Yeah. So when I sold my company in October of 97, I woke up the next morning and I actually wasn’t really any happier than I was the day before. I, I mean, technically I was a lot more successful I guess, on paper, but you know, I realized, and I, I don’t know if you’ve heard this statistic, but there’s a study out there that says you’re no happier in the Western world. If you make over you, you’re no happier anything above 95,000. I said that wrong. If your income is above 95,000, let’s say it’s a hundred, 200, 500. You’re no happier than you were at 95. That’s kind of like the peak. Yeah. And so if that’s true and we kind of all know in our heart of hearts, there’s truth in that because we see these really wealthy, really unhappy people, you know, high, messed up family rates and all that stuff. If that’s true, then we really need something bigger to live for. We need, we were put on this earth for something bigger than just making money and being successful at work. And so I recommend that people find their big why before they’re really successful. Now, David, this is shocking. If you took the record profits, not average, the record profits of apple, general motors, Nike and Starbucks added those together and doubled that number. That’s the approximate profits. The us state department says is generated by human trafficking every

David Richter:

Year. Oh wow.

Paul Moore:

And so it’s a horrifying fact, but we have more slaves on the earth than any time in history right now. So I’m recommending that people think about it this way. If you were alive in the 18 hundreds, would you have been an abolitionist fighting against slavery for freedom? Hopefully you would’ve been, if you would’ve been alive or an adult in the 1960s, would you have been fighting for civil rights? Well, hopefully so, well this is a civil, right? This is slavery and it’s happening right under our noses. And so I’m recommending that people consider that if you haven’t got a big, why there’s a good one to consider.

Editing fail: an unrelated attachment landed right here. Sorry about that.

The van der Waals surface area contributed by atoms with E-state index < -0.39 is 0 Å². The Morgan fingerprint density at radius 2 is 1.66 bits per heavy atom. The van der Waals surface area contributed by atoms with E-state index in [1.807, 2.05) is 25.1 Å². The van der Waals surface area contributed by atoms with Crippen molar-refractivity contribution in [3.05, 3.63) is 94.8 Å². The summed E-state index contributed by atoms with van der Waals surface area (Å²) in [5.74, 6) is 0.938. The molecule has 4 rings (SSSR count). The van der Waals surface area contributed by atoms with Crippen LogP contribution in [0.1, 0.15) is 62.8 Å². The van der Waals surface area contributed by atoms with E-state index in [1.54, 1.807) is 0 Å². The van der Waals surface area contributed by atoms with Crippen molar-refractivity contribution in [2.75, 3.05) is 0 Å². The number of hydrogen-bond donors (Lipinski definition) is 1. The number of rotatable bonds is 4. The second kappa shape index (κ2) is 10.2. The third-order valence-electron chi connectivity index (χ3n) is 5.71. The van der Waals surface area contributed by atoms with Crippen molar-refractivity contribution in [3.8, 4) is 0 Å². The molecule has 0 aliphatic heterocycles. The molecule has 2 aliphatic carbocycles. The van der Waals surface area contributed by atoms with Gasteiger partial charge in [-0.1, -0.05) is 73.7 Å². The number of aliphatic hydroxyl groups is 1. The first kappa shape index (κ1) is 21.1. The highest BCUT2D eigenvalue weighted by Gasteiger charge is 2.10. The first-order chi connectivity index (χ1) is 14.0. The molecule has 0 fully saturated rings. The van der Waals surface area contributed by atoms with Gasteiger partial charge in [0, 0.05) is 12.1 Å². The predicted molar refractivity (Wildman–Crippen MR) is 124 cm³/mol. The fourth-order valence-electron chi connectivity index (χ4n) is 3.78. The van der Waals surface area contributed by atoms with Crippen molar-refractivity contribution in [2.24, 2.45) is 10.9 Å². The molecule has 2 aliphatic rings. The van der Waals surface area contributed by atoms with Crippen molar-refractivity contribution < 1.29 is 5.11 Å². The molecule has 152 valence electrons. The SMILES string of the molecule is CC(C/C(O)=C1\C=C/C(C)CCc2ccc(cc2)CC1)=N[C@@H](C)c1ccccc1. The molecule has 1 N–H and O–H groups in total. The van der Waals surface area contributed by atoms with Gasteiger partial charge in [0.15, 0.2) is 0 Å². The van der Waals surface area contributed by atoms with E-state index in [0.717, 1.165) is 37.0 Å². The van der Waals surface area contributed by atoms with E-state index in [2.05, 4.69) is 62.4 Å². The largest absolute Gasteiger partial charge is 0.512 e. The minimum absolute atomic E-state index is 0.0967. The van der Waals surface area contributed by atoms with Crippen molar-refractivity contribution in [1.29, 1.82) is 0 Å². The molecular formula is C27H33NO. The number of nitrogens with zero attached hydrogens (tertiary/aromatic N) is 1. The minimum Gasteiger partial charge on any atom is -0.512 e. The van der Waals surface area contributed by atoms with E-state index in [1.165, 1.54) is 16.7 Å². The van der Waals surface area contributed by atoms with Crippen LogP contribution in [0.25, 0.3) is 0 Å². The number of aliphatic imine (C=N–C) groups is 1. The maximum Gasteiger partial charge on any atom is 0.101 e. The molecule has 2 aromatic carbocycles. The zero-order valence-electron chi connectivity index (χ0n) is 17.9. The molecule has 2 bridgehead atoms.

David Richter:

Yeah. That, that is a really good one. And there’s good. There’s good places to put that money to, if you are in real estate, like operation underground railroad or a couple of these other ones that do the, they literally go in there and rescue children. Yeah. You know, from these horrible situations. So there’s definitely the opportunity, you know, to give for something like that. That is so good. And that’s, I always love when people bring up the why and cuz that’s really what keeps you getting outta bed in the morning and helps you, you know, during the tough days and during the really good times too. Right. But Paul, this has been awesome. So I’m gonna ask the last question I ask almost a hundred percent of the guests is you’ve provided a lot of value here on this episode. So how do people get in touch with you or how can they provide value back to you? What have you got going on? You’ve got books that you have written, you’ve got, you know, thing, you know, courses or sure. Or other things. What how can people get in touch with you?